Spanning Tree portfast and uplinkfast: It’s all about time.

People are getting crazy about the time, which is a good thing in general. I remember when I worked at a multinational telecom company, they showed me their new, impressive triple-play lab. One of their guys really bragged about their triple-play product. In a world where competition is so fierce, the nitty-gritty detail of a product may become the tiebreaker. She said that we got a deal with Bell-Canada because our product has a very impressive feature.

She stopped for two or three seconds, and I waited..

Then she started changing the TV channel and said, “look! when you surf between the channels, our product does not have the blue screen which last for 0.5 – 1 second! When you press from channel 2 to channel 3, you will get channel 3 ASAP. No blue screen in between. This is big!”

Well, that’s one example how timing is really critical in technology. What’s the relation with spanning tree portfast or uplinkfast?
Alright, let’s go to our main dishes!

Creating backup links between switches is a good idea to prevent network failures. It is a common, very good practice to establish redundant links between the switches.
However, with redundant links, we just open the door for frames to traverse the links simultaneously. This will create network loops which will hinder the performance of your network.
The Spanning Tree Protocol (STP) is used to prevent the network loop by shutting down any redundant links. For those who don’t know what STP is, then here is a link for you:

As we know, the default time for STP to converge is 50 seconds. 50 Seconds? Is that too long?! What if I have a client that I am sure that it won’t create a network loop? Is there anyway that I can change to the backup link in case of the primary link fails? Portfast and uplinkfast are your answer!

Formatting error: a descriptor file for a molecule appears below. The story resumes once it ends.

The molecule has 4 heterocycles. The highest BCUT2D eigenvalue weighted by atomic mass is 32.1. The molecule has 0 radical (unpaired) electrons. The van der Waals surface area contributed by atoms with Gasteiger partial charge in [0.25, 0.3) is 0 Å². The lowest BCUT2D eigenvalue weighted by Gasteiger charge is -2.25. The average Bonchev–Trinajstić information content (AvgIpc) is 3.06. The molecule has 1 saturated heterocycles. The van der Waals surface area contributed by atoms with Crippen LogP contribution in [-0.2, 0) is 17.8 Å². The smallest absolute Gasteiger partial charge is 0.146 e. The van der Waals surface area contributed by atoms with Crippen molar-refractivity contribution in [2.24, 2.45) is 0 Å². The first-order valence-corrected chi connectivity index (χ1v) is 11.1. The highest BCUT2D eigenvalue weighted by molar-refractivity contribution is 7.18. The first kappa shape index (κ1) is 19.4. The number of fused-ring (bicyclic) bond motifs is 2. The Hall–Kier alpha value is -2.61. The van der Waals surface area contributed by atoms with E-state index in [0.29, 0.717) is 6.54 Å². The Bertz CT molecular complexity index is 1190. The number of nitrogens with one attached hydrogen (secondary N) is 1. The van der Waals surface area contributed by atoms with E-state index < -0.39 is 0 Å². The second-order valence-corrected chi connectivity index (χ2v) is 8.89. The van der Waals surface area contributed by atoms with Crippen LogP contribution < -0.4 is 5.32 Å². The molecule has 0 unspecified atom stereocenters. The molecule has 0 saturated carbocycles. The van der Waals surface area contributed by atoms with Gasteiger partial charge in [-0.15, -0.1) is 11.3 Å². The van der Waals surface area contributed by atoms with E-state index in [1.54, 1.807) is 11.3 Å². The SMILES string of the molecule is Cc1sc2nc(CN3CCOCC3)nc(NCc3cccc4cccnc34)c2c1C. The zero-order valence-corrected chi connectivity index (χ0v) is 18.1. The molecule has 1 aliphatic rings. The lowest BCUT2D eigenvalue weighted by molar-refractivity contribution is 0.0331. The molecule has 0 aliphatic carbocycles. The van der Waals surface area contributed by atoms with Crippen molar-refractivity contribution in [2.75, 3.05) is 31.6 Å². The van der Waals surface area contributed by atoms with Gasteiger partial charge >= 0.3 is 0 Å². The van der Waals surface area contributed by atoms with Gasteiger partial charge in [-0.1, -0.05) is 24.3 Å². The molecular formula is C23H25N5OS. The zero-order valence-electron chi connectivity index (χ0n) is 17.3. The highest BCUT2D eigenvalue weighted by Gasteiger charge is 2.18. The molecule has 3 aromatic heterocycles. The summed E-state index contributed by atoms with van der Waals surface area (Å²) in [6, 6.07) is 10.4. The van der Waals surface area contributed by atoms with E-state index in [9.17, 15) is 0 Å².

– Portfast

Portfast can be used for some ports that we are sure that will not create network loops such as the ports that we connect to the end clients.
By applying portfast, these ports don’t have to spend the default 50 seconds to be in a forwarding state.

Here is the command:

Switch#config t
Switch#int fa0/1
Switch(config-if)#spanning-tree portfast
%Warning: portfast should only be enabled on ports connected to a
single host. Connecting hubs, concentrators, switches, bridges,
etc... to this interface when portfast is enabled, can cause
temporary bridging loops.
Use with CAUTION
%Portfast has been configured on FastEthernet0/1 but will only
have effect when the interface is in a non-trunking mode.

The long message is basically telling you to be careful. Remember, only apply portfast in ports that we are sure that they will not create network loops.

– Uplinkfast

When we have redundant links set up for our switches, we can use uplinkfast in the case that the primary link fails. Uplinkfast will speed up the “transition” from the failed primary link to the backup link (the port in a blocking state). Roughly said, uplinkfast will create an alternate path and put it somewhere. When the primary link fails, it just pops this alternate path from nowhere. Consequently, ports that apply uplinkfast don’t have to wait the normal 50 seconds of STP convergence time.

Here is the command:

Switch#config t
Switch#int fa0/1
Switch(config-if)#spanning-tree uplinkfast

By applying both portfast and uplinkfast correctly, we increase the performance of our networks!

Source: CCNA Study Guide by Todd Lammle, paraphrased by fadils.

7 thoughts on “Spanning Tree portfast and uplinkfast: It’s all about time.

  1. It’s amazing how many people buy high end network equipment and then do not utilise the features of it. Nice article, thanks.


  2. looks like uplinkfast is not compatible with rapid-pvst?…

    3w#show spanning-tree uplinkfast
    UplinkFast is enabled but inactive in rapid-pvst mode


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